Cover image for Precision and soul : essays and addresses
Precision and soul : essays and addresses
Musil, Robert, 1880-1942.
Personal Author:
Uniform Title:
Works. Selections. English. 1990
Publication Information:
Chicago : University of Chicago Press, [1990]

Physical Description:
xxviii, 301 pages ; 24 cm
General Note:
Translation of selections from v. 8-9 of Gesammelte Werke in neun Banden.
Format :


Call Number
Material Type
Home Location
Item Holds
PT2625.U8 A25 1990 Adult Non-Fiction Non-Fiction Area

On Order



"We do not have too much intellect and too little soul, but too little precision in matters of the soul."--Robert Musil

Best known as author of the novel The Man without Qualities, Robert Musil wrote these essays in Vienna and Berlin between 1911 and 1937. Offering a perspective on modern society and intellectual life, they are concerned with the crisis of modern culture as it manifests itself in science and mathematics, capitalism and nationalism, the changing roles of women and writers, and more. Writing to find his way in a world where moral systems everywhere were seemingly in decay, Musil strives to reconcile the ongoing conflict between functional relativism and the passionate search for ethical values.

Robert Musil was born in 1880 and died in 1942. His first novel, Young Törless, is available in English. A new two-volume translation by Burton Pike and Sophie Wilkins of The Man without Qualities is forthcoming from Alfred A. Knopf.

"Now we have these thirty-one invaluable and entertaining pieces, from an article on 'The Obscene and Pathological in Art' to the equally provocative talk 'On Stupidity,' which, with a new translation of The Man without Qualities forthcoming . . . amount to a literary event for the reader of English comparable to Constance Garnett's massive translation of Chekhov's stories."--Joseph Coates, Chicago Tribune

"Musil is one of the few great moderns, one of the handful who ventured to confront the issues that shape and define our time. . . . He has a range and a striking capacity every bit as great as that of Mann, Joyce, or Beckett."-- Boston Review

"These essays are crucial in understanding a writer and critic whose lifelong task was an attempt to resolve the dichotomy between the precision of scientific form and the soul--the matter of life and art."-- Choice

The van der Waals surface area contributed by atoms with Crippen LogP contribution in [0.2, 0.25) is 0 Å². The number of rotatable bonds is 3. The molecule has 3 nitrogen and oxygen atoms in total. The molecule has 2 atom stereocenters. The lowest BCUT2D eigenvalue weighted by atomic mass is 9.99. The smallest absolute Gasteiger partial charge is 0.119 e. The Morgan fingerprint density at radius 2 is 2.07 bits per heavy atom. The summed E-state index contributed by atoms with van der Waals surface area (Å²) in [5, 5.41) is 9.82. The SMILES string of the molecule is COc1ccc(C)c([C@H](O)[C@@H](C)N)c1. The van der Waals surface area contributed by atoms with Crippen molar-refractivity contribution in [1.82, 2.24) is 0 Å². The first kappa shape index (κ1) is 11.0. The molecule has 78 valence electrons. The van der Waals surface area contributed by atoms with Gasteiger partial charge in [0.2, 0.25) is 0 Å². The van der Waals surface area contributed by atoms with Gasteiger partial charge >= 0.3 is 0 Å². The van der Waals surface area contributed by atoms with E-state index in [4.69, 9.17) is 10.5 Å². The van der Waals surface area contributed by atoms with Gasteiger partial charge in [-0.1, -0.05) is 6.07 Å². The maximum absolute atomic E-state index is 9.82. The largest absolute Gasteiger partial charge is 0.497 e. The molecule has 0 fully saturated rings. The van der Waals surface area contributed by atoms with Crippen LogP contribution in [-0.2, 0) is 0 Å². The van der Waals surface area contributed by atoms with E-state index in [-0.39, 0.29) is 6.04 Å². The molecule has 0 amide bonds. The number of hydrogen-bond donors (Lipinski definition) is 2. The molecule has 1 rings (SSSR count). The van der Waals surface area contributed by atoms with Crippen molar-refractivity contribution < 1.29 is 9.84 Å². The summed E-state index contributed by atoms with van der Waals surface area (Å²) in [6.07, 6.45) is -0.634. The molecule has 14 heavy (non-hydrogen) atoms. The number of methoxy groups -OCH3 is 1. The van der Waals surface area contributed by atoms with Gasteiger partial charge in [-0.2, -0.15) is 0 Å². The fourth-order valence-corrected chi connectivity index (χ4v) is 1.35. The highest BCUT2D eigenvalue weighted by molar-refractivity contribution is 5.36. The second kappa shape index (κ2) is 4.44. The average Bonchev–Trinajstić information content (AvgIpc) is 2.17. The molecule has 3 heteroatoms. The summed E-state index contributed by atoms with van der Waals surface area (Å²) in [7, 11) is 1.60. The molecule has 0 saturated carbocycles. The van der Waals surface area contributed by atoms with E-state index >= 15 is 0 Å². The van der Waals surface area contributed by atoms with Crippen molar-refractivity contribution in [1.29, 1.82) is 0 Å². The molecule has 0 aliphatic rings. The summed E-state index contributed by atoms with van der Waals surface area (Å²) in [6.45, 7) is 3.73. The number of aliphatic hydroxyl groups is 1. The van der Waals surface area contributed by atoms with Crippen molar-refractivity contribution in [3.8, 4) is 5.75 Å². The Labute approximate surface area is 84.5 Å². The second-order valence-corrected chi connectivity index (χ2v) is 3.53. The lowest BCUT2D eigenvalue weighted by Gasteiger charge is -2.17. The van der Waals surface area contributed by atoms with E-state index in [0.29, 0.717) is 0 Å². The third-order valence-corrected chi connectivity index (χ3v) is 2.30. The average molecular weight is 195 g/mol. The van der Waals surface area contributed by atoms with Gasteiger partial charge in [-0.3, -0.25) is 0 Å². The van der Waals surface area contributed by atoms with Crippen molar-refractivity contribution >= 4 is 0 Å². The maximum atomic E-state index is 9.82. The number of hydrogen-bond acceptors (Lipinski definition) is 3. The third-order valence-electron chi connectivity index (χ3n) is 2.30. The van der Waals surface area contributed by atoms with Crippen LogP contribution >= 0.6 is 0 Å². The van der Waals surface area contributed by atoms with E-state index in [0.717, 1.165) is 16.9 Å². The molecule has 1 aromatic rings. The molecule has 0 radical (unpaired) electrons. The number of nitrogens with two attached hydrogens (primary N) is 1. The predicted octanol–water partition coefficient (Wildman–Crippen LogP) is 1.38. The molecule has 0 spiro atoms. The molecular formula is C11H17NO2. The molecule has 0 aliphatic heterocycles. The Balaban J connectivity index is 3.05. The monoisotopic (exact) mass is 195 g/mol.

Author Notes

Robert Musil (November 6, 1880 - April 15, 1942) was an Austrian writer. Musil's Young Torless is a novel of troubled adolescence set in a military school, modeled on the one attended by both Musil and Rainer Maria Rilke. It was his first book and was immediately successful. He then abandoned his studies in engineering, logic, and experimental psychology and turned to writing. He was an officer in the Austrian army in World War I, lived in Berlin until the Nazis came to power, and finally settled in Geneva. He also wrote plays, essays, and short stories.

The Man without Qualities, Musil's magnum opus, is a novel about the life and history of prewar Austria. It was unfinished when Musil died, though he had labored over the three-volume work for ten years. Encyclopedic in the manner of Proust and Dostoevsky, "it is a wonderful and prolonged fireworks display, a well-peopled comedy of ideas" (V. S. Pritchett)---and a critique of contemporary life. It made Musil's largely posthumous reputation. "Musil's whole scheme prophetically describes the bureaucratic condition of our world, and what can only be called the awful, deadly serious, and self-deceptive love affair of one committee for another" (Pritchett).

(Bowker Author Biography)

Reviews 1

Choice Review

This is a hard book--hard to read, hard to put down, hard to understand, hard to forget. Yet that is what knowledgeable readers expect when they take up the carefully crafted writings of Musil, an Austrian contemporary of Joyce, whose unfinished three-volume novel, The Man Without Qualities, is deemed the equal of Ulysses. These representative essays and addresses serve the student of 20th-century European literature and history well, for they complement Musil's major literary works, which are now all available in English translations. For Musil, the essay was "the strictest form attainable in an area where one cannot work precisely." These essays are crucial, therefore, in understanding a writer and critic whose lifelong task was an attempt to resolve the dichotomy between the precision of scientific form and the soul--the matter of life and art. The editors have rendered smooth, faithful translations of texts that are often difficult in the original. Useful especially for graduate students and faculty seeking insight into German and Austrian intellectual life between the world wars. -G. M. O'Brien, University of Minnesota--Duluth

Table of Contents

The Obscene and Pathological in Art
Novellas Profile of a Program Politics in Austria
The Religious Spirit, Modernism, and Metaphysics On Robert Musil's Books Political
Confessions of a Young Man Moral Fruitfulness
The Mathematical Man [On Criticism]
The Goals of Literature [On the Essay]
Literary Chronicle Commentary on a Metapsychics Sketch of What the Writer Knows [Psychology and Literature]
Cinema or Theater Literati and Literature
Anschluss with Germany Buridan's
Austrian "Nation" as Ideal and as Reality Helpless Europe Mind and Experience
The German as Symptom Toward a New Aesthetic Woman Yesterday and Tomorrow
Ruminations of a Slow-witted Mind Address at the Memorial Service for Rilke in Berlin
The Serious Writer in Our Time [Lecture, Paris] On Stupidity
Appendix A Musil's Sketch for an Introduction to a Planned Volume of Essays
Appendix B Dates of First Publication